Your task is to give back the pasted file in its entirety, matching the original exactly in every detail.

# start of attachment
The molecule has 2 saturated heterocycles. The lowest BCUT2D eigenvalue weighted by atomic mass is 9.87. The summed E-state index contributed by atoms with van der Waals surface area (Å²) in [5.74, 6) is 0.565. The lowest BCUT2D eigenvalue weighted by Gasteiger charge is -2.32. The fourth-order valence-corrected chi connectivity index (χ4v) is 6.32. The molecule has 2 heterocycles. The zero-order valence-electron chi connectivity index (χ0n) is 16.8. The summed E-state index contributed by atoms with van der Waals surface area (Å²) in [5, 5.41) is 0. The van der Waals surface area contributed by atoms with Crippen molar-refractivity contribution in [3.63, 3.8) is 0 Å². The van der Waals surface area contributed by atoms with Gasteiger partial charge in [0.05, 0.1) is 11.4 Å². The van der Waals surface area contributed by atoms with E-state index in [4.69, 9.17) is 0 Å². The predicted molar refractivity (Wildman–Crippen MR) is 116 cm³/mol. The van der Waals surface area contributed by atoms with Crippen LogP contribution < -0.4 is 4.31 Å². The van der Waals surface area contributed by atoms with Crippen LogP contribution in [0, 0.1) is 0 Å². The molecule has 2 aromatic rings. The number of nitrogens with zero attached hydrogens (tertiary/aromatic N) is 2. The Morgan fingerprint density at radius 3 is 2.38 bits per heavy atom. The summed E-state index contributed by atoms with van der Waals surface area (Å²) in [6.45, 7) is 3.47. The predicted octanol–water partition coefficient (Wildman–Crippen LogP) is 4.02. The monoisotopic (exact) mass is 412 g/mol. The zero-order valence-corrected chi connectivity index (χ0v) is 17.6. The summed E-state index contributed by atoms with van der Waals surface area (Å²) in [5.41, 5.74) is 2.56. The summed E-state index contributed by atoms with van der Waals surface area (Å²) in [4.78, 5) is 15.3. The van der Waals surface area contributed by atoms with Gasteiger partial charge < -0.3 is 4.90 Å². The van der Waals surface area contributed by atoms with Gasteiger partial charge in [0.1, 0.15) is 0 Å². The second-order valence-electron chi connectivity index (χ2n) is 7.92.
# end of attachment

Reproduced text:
The molecule has 2 saturated heterocycles. The lowest BCUT2D eigenvalue weighted by atomic mass is 9.87. The summed E-state index contributed by atoms with van der Waals surface area (Å²) in [5.74, 6) is 0.565. The lowest BCUT2D eigenvalue weighted by Gasteiger charge is -2.32. The fourth-order valence-corrected chi connectivity index (χ4v) is 6.32. The molecule has 2 heterocycles. The zero-order valence-electron chi connectivity index (χ0n) is 16.8. The summed E-state index contributed by atoms with van der Waals surface area (Å²) in [5, 5.41) is 0. The van der Waals surface area contributed by atoms with Crippen molar-refractivity contribution in [3.63, 3.8) is 0 Å². The van der Waals surface area contributed by atoms with Gasteiger partial charge in [0.05, 0.1) is 11.4 Å². The van der Waals surface area contributed by atoms with E-state index in [4.69, 9.17) is 0 Å². The predicted molar refractivity (Wildman–Crippen MR) is 116 cm³/mol. The van der Waals surface area contributed by atoms with Crippen LogP contribution < -0.4 is 4.31 Å². The van der Waals surface area contributed by atoms with Crippen LogP contribution in [0, 0.1) is 0 Å². The molecule has 2 aromatic rings. The number of nitrogens with zero attached hydrogens (tertiary/aromatic N) is 2. The Morgan fingerprint density at radius 3 is 2.38 bits per heavy atom. The summed E-state index contributed by atoms with van der Waals surface area (Å²) in [6.45, 7) is 3.47. The predicted octanol–water partition coefficient (Wildman–Crippen LogP) is 4.02. The monoisotopic (exact) mass is 412 g/mol. The zero-order valence-corrected chi connectivity index (χ0v) is 17.6. The summed E-state index contributed by atoms with van der Waals surface area (Å²) in [5.41, 5.74) is 2.56. The summed E-state index contributed by atoms with van der Waals surface area (Å²) in [4.78, 5) is 15.3. The van der Waals surface area contributed by atoms with Gasteiger partial charge < -0.3 is 4.90 Å². The van der Waals surface area contributed by atoms with Gasteiger partial charge in [0.1, 0.15) is 0 Å². The second-order valence-electron chi connectivity index (χ2n) is 7.92.